Featured Research on Self-Checkout

We’re all working to convince people not to initiate theft, fraud, or violence. It is easier said than done, but LP exists to enable the retail enterprise in the face of a lot of bad actors. To this end, our almost 300 research projects to date are designed to help us understand what’s behind bad behavior and how we might influence those headed our way.

Self-serve checkout is here and most likely will remain for a long time to come. This is one of several current or recent projects to help us learn, improve, and adapt to evolving businesses and people. In this study the LPRC team collected data from twenty-four active shoplifting offenders after the installations of small, enhanced public-view monitors (ePVMs) at the self-checkout kiosks, large ePVMs above the self-checkout area, in-aisle ePVMs in the seafood, liquor, and health and beauty areas, and ePVMs at the pushout-prevention cart-containment system.

This research focused on determining the noticeability of these small-area (zone 2) deterrent LP measures, offender perceptions, and how these measures affect offenders’ decisions of whether to steal from the store.

Initially, offenders were asked to provide feedback on their perception of theft using self-checkout services (see pie chart above).

All offenders reported they shoplifted from self-checkout by scanning some but not other items. Five also indicated they switched labels, four tricked the scale, and three indicated other methods.

More important is the proportion of shoplifters that noticed the security measures.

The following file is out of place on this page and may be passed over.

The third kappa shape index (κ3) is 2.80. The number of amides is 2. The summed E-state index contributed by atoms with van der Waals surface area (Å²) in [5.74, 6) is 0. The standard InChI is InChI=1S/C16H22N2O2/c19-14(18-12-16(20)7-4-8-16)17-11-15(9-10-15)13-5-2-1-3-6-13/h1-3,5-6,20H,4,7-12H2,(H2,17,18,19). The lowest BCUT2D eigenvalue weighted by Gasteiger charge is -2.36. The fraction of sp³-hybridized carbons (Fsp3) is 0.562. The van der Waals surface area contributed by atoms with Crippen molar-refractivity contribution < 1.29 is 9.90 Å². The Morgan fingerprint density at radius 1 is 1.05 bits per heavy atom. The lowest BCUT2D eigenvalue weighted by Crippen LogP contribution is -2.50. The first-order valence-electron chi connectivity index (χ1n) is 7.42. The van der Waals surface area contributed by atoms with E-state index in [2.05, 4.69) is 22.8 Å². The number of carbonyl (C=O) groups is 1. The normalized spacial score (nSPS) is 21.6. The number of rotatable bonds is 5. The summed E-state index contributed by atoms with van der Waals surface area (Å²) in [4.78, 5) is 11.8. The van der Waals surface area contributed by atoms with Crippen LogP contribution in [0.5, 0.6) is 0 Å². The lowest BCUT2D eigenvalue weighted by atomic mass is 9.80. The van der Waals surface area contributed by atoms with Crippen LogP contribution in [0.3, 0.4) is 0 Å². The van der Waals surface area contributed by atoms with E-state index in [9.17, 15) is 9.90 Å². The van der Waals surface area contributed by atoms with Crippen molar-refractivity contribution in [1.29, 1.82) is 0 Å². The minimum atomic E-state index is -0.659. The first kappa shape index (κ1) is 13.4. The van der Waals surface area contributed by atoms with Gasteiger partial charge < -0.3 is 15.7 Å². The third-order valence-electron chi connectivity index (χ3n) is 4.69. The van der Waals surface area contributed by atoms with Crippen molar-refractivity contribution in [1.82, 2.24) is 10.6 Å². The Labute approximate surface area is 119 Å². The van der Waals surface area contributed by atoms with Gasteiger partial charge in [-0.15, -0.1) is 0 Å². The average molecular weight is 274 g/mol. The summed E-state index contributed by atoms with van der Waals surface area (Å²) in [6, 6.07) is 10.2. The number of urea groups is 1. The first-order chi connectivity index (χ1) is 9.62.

Ideate, Simulate, Test

Please plan to visit our new Ideation and Simulation Lab (ISL) spaces and learn more about our latest initiative called LPRC INNOVATE led by Jordan Burchell, which is leveraging cutting-edge technologies and processes to help your organization get better now and in the future.

We’re already working on new projects using the ISL design-thinking space, followed by mixed reality (VR, AR, video immersion) in our sim space. These places, especially when connected to actual stores and distribution centers, can speed up learnings about multiple design, technology, and people options without costly renovations.

Engage with the LPRC Community

We’re already way ahead of last year’s enrollment at this point for our annual LPRC IMPACT conference scheduled for September 30 to October 2 at the University of Florida. We strongly encourage you to consider participating in the annual event and to register soon to ensure you have a space. We’re featuring dozens of new, practical LP research results, Learning Lab breakouts, our brand new Ideation and Simulation Lab, cool networking receptions, and much more. Register at LPresearch.org/impact.